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How to show Unix time in C?

I'm trying to show current Unix time in C.

Is it possible?

Nov 14 '05 #1
5 35203
On Fri, 01 Apr 2005 17:46:00 +0200, <fr**********@europe.com> wrote:
I'm trying to show current Unix time in C.
Is it possible?


It depends on what you mean by "Unix time".

#include <stdio.h>
#include <time.h>

int main()
{
time_t t = time(0);
printf(ctime(&t));
return 0;
}

Jirka
Nov 14 '05 #2

Jirka Klaue wrote:
On Fri, 01 Apr 2005 17:46:00 +0200, <fr**********@europe.com> wrote:
I'm trying to show current Unix time in C.
Is it possible?


It depends on what you mean by "Unix time".

Isn't the Unix Time a number of seconds since January 1st, 1970?

Nov 14 '05 #3
<posted & mailed>

fr**********@europe.com wrote:
I'm trying to show current Unix time in C.

Is it possible?


The following creates the time structure you need, and populates its
elements with the current system values.

struct timeval tv;
gettimeofday(&tv, NULL);

Now, you can printf any elements you choose:
printf("Sec: %d uSec: %d\n", tv.tv_sec, tv.tv_usec)

That should do. Just look up the manpage for any other elements, etc.

--
Tom Cameron
tom<at>drdabbles<dot>us
http://drdabbles.us
Nov 14 '05 #4
fr**********@europe.com writes:
I'm trying to show current Unix time in C.

Is it possible?


If by "Unix time", you mean a raw time_t value, there's not a whole
lot you can do with it portably. The standard only guarantees that
it's an arithmetic type capable of representing times.

The following might do something useful:

#include <stdio.h>
#include <time.h>
int main()
{
printf("%ld\n", (long)time(NULL));
return 0;
}

If time_t is a floating-point type whose value is always between 0.0
and 1.0, you won't get much useful information from this. If it's,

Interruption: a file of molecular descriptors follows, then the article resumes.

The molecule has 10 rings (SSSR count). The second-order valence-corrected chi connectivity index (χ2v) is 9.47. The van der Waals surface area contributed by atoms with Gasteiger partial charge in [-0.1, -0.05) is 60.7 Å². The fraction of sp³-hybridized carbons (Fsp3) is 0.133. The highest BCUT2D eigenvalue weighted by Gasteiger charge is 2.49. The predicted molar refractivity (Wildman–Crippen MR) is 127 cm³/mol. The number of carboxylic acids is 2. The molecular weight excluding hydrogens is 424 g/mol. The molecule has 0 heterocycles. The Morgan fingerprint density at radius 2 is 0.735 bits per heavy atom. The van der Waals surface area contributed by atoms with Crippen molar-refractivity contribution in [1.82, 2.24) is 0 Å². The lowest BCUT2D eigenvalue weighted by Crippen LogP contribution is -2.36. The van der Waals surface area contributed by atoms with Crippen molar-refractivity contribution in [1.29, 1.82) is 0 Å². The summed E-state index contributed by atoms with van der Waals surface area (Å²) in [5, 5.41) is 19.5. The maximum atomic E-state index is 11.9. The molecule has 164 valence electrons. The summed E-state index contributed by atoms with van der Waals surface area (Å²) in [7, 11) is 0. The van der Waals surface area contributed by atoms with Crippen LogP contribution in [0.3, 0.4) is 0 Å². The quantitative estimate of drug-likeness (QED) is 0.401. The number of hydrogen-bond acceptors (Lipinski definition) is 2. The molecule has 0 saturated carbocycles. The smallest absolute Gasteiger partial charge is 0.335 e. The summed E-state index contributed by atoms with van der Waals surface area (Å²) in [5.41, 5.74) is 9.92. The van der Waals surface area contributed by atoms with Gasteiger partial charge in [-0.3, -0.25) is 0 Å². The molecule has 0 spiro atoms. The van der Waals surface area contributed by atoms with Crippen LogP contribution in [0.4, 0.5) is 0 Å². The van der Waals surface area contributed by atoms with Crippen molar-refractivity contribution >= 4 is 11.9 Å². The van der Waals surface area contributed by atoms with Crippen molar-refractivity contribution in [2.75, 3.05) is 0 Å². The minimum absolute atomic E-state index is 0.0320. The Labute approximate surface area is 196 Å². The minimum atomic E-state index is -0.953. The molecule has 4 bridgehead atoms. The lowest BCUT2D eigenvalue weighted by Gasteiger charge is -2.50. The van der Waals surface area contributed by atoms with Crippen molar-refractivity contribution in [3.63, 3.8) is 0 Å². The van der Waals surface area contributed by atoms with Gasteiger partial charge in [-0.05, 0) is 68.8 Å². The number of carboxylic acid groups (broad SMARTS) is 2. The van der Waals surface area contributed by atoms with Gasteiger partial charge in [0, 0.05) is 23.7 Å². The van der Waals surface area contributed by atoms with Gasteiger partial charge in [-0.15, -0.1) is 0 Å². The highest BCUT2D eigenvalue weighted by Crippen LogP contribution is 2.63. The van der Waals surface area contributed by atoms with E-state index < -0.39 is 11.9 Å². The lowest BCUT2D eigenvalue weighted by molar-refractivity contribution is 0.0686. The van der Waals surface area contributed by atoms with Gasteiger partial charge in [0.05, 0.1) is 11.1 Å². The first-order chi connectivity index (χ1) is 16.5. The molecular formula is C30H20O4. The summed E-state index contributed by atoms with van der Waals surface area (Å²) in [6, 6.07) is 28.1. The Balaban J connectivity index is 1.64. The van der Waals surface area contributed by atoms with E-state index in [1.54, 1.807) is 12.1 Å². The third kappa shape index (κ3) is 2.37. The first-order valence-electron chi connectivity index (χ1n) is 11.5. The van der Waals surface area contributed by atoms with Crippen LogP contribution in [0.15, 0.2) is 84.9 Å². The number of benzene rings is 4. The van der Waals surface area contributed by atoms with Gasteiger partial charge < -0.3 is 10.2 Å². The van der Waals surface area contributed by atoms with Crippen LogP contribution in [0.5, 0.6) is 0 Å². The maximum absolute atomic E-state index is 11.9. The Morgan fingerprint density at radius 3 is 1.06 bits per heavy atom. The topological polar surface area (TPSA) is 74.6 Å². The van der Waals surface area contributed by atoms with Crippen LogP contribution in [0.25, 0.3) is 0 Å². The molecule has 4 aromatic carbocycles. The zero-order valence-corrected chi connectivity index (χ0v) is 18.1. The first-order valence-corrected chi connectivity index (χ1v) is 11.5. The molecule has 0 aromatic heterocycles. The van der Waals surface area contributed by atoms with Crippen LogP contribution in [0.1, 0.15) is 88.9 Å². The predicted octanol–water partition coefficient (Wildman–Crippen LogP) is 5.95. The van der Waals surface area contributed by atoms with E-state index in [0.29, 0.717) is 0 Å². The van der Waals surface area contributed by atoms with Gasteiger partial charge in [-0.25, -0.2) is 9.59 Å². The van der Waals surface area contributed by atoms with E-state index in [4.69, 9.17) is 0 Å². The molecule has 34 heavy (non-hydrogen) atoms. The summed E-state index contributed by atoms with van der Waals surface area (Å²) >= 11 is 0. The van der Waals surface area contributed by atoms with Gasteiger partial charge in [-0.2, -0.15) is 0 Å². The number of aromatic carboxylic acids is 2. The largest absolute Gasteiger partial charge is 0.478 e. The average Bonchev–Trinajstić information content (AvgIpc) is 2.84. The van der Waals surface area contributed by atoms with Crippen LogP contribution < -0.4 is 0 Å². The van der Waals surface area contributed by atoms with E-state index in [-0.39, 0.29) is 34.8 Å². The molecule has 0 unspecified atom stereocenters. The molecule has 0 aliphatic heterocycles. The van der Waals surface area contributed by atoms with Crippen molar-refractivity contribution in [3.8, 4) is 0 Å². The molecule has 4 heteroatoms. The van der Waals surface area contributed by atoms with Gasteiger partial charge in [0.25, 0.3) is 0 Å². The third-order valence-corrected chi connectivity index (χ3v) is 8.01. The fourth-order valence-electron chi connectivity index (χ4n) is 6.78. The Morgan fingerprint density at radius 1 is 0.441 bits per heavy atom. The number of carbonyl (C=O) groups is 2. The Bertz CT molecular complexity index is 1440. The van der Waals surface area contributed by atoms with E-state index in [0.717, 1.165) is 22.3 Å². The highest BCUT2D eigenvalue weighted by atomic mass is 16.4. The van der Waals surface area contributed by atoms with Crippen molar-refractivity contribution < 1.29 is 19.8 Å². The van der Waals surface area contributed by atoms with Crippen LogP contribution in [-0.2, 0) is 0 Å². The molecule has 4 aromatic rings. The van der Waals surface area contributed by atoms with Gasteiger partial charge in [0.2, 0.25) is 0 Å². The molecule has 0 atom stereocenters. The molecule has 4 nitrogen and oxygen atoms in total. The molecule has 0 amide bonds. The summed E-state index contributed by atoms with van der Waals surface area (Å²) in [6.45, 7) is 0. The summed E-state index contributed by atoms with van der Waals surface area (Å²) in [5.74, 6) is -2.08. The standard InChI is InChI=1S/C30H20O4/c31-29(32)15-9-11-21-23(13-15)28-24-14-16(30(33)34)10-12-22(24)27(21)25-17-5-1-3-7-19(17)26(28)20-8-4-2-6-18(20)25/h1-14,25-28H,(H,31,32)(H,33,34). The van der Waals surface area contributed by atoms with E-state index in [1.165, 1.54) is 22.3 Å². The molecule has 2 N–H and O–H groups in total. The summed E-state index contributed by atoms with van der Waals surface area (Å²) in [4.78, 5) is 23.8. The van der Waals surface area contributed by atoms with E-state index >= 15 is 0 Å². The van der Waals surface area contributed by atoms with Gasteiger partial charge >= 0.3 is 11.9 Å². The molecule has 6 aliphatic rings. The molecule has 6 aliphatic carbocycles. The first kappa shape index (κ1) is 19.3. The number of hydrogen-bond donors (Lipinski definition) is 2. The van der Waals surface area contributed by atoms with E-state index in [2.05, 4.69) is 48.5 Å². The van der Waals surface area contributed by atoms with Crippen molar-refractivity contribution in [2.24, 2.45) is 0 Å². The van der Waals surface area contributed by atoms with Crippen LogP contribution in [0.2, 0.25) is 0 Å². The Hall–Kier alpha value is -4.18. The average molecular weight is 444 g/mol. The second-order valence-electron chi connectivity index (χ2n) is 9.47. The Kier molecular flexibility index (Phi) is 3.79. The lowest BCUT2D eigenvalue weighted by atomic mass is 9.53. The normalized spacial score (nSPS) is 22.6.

say, an integer type representing the whole number of seconds since
1970-01-01 00:00:00 GMT, the result might be meaningful (as I write
this, it's 1112465716). <OT>The latter happens to be the
representation of time_t on Unix and some other systems, but of course
such implementation details are off-topic here.</OT>

If you want to display a legible and portable representation of the
current time, you can use something like this:

#include <stdio.h>
#include <time.h>
int main()
{
time_t now;
time(&now);
fputs(ctime(&now), stdout);
return 0;
}

--
Keith Thompson (The_Other_Keith) ks***@mib.org <http://www.ghoti.net/~kst>
San Diego Supercomputer Center <*> <http://users.sdsc.edu/~kst>
We must do something. This is something. Therefore, we must do this.
Nov 14 '05 #5
hi

this would help u

#include <time.h>
#include <stdio.h>

#define SIZE 256

int
main (void)
{
char buffer[SIZE];
time_t curtime;
struct tm *loctime;

/* Get the current time. */
curtime = time (NULL);

/* Convert it to local time representation. */
loctime = localtime (&curtime);

/* Print out the date and time in the standard format. */
fputs (asctime (loctime), stdout);

/* Print it out in a nice format. */
strftime (buffer, SIZE, "Today is %A, %B %d.\n", loctime);
fputs (buffer, stdout);
strftime (buffer, SIZE, "The time is %I:%M %p.\n", loctime);
fputs (buffer, stdout);

return 0;
}

It produces output like this

Wed Jul 31 13:02:36 1991
Today is Wednesday, July 31.
The time is 01:02 PM.
<fr**********@europe.com> wrote in message
news:11**********************@l41g2000cwc.googlegr oups.com...
I'm trying to show current Unix time in C.

Is it possible?

Nov 14 '05 #6

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